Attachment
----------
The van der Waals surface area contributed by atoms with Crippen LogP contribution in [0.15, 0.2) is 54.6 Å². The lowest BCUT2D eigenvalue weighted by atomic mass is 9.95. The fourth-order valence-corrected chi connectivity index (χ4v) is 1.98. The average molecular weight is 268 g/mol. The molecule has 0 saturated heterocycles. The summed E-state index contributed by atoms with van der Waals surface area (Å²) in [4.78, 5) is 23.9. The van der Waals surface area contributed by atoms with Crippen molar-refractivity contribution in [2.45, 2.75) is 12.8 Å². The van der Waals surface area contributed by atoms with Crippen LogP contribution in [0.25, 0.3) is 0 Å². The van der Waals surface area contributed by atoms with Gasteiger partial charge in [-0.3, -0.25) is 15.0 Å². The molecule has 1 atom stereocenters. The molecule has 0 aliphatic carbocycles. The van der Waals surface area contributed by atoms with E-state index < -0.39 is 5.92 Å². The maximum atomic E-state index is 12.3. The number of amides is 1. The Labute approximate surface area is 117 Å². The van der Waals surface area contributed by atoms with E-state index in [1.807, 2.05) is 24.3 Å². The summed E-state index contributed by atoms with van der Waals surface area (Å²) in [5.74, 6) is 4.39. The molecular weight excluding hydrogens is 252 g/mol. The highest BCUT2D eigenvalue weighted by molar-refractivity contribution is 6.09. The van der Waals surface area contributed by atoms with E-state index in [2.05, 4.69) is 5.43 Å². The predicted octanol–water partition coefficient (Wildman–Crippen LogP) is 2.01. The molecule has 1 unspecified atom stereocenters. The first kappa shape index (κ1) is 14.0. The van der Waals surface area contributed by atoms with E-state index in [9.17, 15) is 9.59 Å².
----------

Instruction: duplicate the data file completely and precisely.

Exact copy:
The van der Waals surface area contributed by atoms with Crippen LogP contribution in [0.15, 0.2) is 54.6 Å². The lowest BCUT2D eigenvalue weighted by atomic mass is 9.95. The fourth-order valence-corrected chi connectivity index (χ4v) is 1.98. The average molecular weight is 268 g/mol. The molecule has 0 saturated heterocycles. The summed E-state index contributed by atoms with van der Waals surface area (Å²) in [4.78, 5) is 23.9. The van der Waals surface area contributed by atoms with Crippen molar-refractivity contribution in [2.45, 2.75) is 12.8 Å². The van der Waals surface area contributed by atoms with Crippen LogP contribution in [0.25, 0.3) is 0 Å². The van der Waals surface area contributed by atoms with Gasteiger partial charge in [-0.3, -0.25) is 15.0 Å². The molecule has 1 atom stereocenters. The molecule has 0 aliphatic carbocycles. The van der Waals surface area contributed by atoms with E-state index < -0.39 is 5.92 Å². The maximum atomic E-state index is 12.3. The number of amides is 1. The Labute approximate surface area is 117 Å². The van der Waals surface area contributed by atoms with E-state index in [1.807, 2.05) is 24.3 Å². The summed E-state index contributed by atoms with van der Waals surface area (Å²) in [5.74, 6) is 4.39. The molecular weight excluding hydrogens is 252 g/mol. The highest BCUT2D eigenvalue weighted by molar-refractivity contribution is 6.09. The van der Waals surface area contributed by atoms with E-state index in [2.05, 4.69) is 5.43 Å². The predicted octanol–water partition coefficient (Wildman–Crippen LogP) is 2.01. The molecule has 1 unspecified atom stereocenters. The first kappa shape index (κ1) is 14.0. The van der Waals surface area contributed by atoms with E-state index in [9.17, 15) is 9.59 Å².